Back when North American metropolitan areas were laid out, in suburbs connected by freeways, women typically stayed home to raise the 3.9 children that was typical for a woman to have in 1961.
The entire metro area design evolved interconnected with this dominant idea about womanhood as motherhood. Suburbs detached from work areas; malls and shopping detached from home, such that it was a full time job to drive around to provision a home and get kids to and from activities.
Today, suburban living requires almost the same commitment — one parent must devote herself (or himself) to keeping up a suburban home, even if there are no longer 3.9 children there. It is still, at minimum a significant part time or full time job. Leaving one child in extended daycare or with a nanny in order to commute 1 hour each way and then work an 8.5 hour day is not most parents’ preferred option and thus suburban living creates stress for families where both parents enjoy their jobs and want to remain in the workforce. Although working from home is sometimes possible with today’s technology, for many people it’s just not as satisfying as with face-to-face interaction.
Indeed the suburban style of metropolitan organization seems anachronistic and out of place with today’s realities, which creates a lot of stress on families. 61.9% of families with children have both parents working, in Canada. Yet the housing stock and our housing assumptions — that we need to live in a house with a yard if we have children — evolved from a time when many fewer mothers and fathers both worked.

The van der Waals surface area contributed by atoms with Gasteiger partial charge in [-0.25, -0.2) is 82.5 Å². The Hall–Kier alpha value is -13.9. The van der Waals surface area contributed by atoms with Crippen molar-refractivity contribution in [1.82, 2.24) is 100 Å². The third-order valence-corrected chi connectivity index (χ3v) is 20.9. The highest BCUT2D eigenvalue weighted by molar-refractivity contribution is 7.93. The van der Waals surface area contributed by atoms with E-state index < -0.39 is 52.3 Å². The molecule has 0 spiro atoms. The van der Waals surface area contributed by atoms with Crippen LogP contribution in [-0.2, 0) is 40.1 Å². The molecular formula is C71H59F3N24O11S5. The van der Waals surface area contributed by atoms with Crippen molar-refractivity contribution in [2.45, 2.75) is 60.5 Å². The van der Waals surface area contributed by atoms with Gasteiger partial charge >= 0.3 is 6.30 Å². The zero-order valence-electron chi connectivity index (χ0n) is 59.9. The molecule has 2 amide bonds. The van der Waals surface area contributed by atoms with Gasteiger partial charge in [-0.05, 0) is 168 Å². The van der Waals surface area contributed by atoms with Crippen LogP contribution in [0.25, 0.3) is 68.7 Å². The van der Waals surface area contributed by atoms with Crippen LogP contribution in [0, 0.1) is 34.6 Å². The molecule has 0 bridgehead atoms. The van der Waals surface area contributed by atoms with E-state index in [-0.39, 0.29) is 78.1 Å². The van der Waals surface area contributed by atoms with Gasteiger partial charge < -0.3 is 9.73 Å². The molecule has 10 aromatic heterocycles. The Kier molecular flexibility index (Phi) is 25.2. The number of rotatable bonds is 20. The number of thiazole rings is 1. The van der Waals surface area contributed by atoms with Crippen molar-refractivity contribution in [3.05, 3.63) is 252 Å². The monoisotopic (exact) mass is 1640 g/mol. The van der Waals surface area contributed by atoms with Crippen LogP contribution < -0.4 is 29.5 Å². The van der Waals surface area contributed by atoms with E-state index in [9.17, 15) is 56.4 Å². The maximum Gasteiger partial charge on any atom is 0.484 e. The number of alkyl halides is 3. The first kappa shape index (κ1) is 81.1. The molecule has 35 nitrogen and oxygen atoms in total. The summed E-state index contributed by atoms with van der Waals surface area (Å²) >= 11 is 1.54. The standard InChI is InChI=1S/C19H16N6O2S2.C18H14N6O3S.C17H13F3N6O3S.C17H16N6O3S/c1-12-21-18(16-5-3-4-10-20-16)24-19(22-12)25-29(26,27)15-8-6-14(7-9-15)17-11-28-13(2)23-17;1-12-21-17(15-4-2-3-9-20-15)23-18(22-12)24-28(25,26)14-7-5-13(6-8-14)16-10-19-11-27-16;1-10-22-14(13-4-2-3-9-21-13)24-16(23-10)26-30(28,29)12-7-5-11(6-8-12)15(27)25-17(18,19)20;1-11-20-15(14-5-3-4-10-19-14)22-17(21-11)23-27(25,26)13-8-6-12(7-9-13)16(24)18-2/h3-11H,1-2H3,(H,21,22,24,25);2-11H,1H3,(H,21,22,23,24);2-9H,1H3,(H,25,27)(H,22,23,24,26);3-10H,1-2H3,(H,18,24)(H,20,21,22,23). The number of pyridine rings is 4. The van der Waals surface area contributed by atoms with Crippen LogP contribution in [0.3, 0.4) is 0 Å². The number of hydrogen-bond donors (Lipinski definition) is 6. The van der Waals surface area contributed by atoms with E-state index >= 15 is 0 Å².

Moreover, today, a woman in Canada typically has only 1.6 children in her lifetime. Having a house in the ‘burbs is hardly necessary as a “space” issue. How much room does a family of 3 need?
Female labour force participation has grown steadily in recent years, and it’s no accident that so has apartment and condominium living in Canada’s larger cities. Given women now earn the majority of university degrees, and the economy is increasingly knowledge based, I expect that urban living close to workplaces will grow in the coming decades. Look for demand for apartments and condominiums to grow.
Living and working in close proximity saves time, allowing time for work and for children, particularly if an employer is somewhat flexible (an increasing pattern as well) — or if the woman or parents create their own businesses. High density areas close to business districts offer lots of potential customers.
Your comments welcome .. are you seeing apartment living as a force that is supporting women in professional careers? does it support you?
What about in the USA where the fertility rate is 2.1 children per woman (much higher than Canada) — is this a cause or an effect of continued suburban lifestyles?